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The Elovaters: The Cornerstone
by George Graham
(Independent Release As broadcast on WVIA-FM 5/31/2017)
In the forty years since reggae began attracting audiences in the US, the style has gone in a few different directions. There are the traditionalists, there are those to take up the more sonically manipulated “dance-hall” style and those who bring in all the trappings of commercial pop. Reggae has likewise spread from Jamaica world-wide with bands from all over, including Africa, the Middle East including Israel, and of course, the US. There are also the bands who are heavy on the message or with the lyrics showing devotion to Rastafarianism. This week, we have the new release by a band that is on the lighter side of things, with easy-going, but very attractive music that largely eschews the electronics of the dance-hall or EDM (electronic dance music) scenes, instead, using frequent acoustic guitars, and the kind of appealing vocals that conjure Bob Marley. The group is called the Elovaters, and their new release is called The Cornerstone.
The Elovators are from Boston, and are fronted by lead vocalist and rhythm guitarist Jason Wetherbee. The title of their album comes from the former name of the band The Cornerstone. They have done a fair amount of touring, opening for acts like Ziggy Marley, The Movement, and John Brown’s Body. Their sound is clean and easy-going, but with a fair amount of musical sophistication in their arrangements and the compositions, which are more likely to have different sections and musical transitions than is usually heard in reggae. The acoustic guitar can impart a hint of a folky sound – though some may recall Bob Marley himself did a number of acoustic recordings. The Elovators also have a horn player, Nick Frenay, who plays both trumpet and sax, and through overdubbing is heard as a little horn section. Otherwise, the musicianship is first-rate and the songs are largely outstanding, though there is nothing very deep there, some party songs, love songs, and one that is almost a kind of political protest, but the music is mostly designed to be danceable.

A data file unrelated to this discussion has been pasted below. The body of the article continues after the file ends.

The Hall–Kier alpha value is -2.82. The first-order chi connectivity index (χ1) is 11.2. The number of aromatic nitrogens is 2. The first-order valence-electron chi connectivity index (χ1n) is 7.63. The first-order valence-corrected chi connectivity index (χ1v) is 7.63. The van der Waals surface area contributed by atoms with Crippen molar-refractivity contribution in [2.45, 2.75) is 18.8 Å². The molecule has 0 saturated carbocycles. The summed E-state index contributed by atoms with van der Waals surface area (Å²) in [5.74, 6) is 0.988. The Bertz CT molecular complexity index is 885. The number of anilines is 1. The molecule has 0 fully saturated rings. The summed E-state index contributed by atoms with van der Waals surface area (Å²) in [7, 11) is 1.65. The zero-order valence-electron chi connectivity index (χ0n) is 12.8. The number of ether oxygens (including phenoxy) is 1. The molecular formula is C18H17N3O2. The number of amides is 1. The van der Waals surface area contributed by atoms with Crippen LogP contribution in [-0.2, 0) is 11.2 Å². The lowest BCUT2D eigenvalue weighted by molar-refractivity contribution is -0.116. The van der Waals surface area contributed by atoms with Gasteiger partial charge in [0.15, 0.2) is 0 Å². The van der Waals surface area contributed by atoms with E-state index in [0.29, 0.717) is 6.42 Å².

Jason Wetherbee can at times resemble the vocal sound of Jack Johnson and his airy tropical approach, while at others he can get into hip-hop style phrasing though still singing rather than rapping.
Leading off this fairly generous 54 minute album is Don’t Want to Love You, an appealing song about falling for someone one shouldn’t. Musically it follows a rather fairly convention traditional-style reggae direction, with perhaps some influence from the Police coming through. <<>>
One of the most appealing songs on the album in terms of its attractive sound and optimistic lyrics is Wind on My Back. It’s a great summer kind of song. <<>>
About the closest thing to the social-consciousness of many reggae songs is a track called Stop Arresting Johnny, presumably about police harassment of minorities, though the lyrics are short on details and it does not really rise to making any big statement. <<>>
Another track that might seem aimed at making a declaration is called Freedom, but again it seems more to be more personal than a protest song. The piece is interesting in its almost progressive-rock muli-part arrangement. <<>>
The track that is being distributed as a video and single is a fun summer song Sunshine, with a pair of trumpets reminiscent of Mexican Mariachi music. <<>>
More laid back in sound is a track called Rude Girl, which resembles a kind of rock ballad more than reggae at times. It’s another very likeable tune. <<>>
With anotrher little departure from the reggae beat is Home, which has elements of more contemporary pop at times, but is tastefully done. <<>>
The album ends with a piece called Thailand a song about lovers being separated by geography, which could be more the work of a folky singer-songwriter than the sound of a reggae. Lyrically, still comes off with a positive tone. <<>>
The Cornerstone the new release by the Boston band The Elovaters, formerly known as The Cornerstone, represent the light, appealing side of reggae. The songs are generally positive lyrically and tunefully melodic. This band of New Englanders do not go for Rastafarian-influenced lyrics and lead vocalist Jackson Wetherbee has a kind of charismatic quality that is a cross between Bob Marley and Jack Johnson. The musicianship in the band outstanding, with more variety of instrumental textures than is typical for reggae, including the horns of Nick Frenay, and some wider-ranging keyboard sounds from Myles Sweeney. Drummer Nick Asta is particularly solid. The band’s arrangements and the compositions themselves are more eclectic than usual for this kind of music, but for the most part maintain the solid reggae beat.
We’ll give the album a grade “A” for sound quality. The audio is impressively clean and Wetherbee’s vocals have a pleasing, warm sound. There are some reggae-dub style echo effects here and there, but it’s nicely done adding textures without distracting from the music or the sound quality. Dynamic range is somewhat better than the current average among pop albums.
The Elovators have created a very enjoyable, danceable reggae record that nevertheless shows a fair amount of musical class and savvy. It’s a great combination.
(c) Copyright 2017 George D. Graham. All rights reserved.
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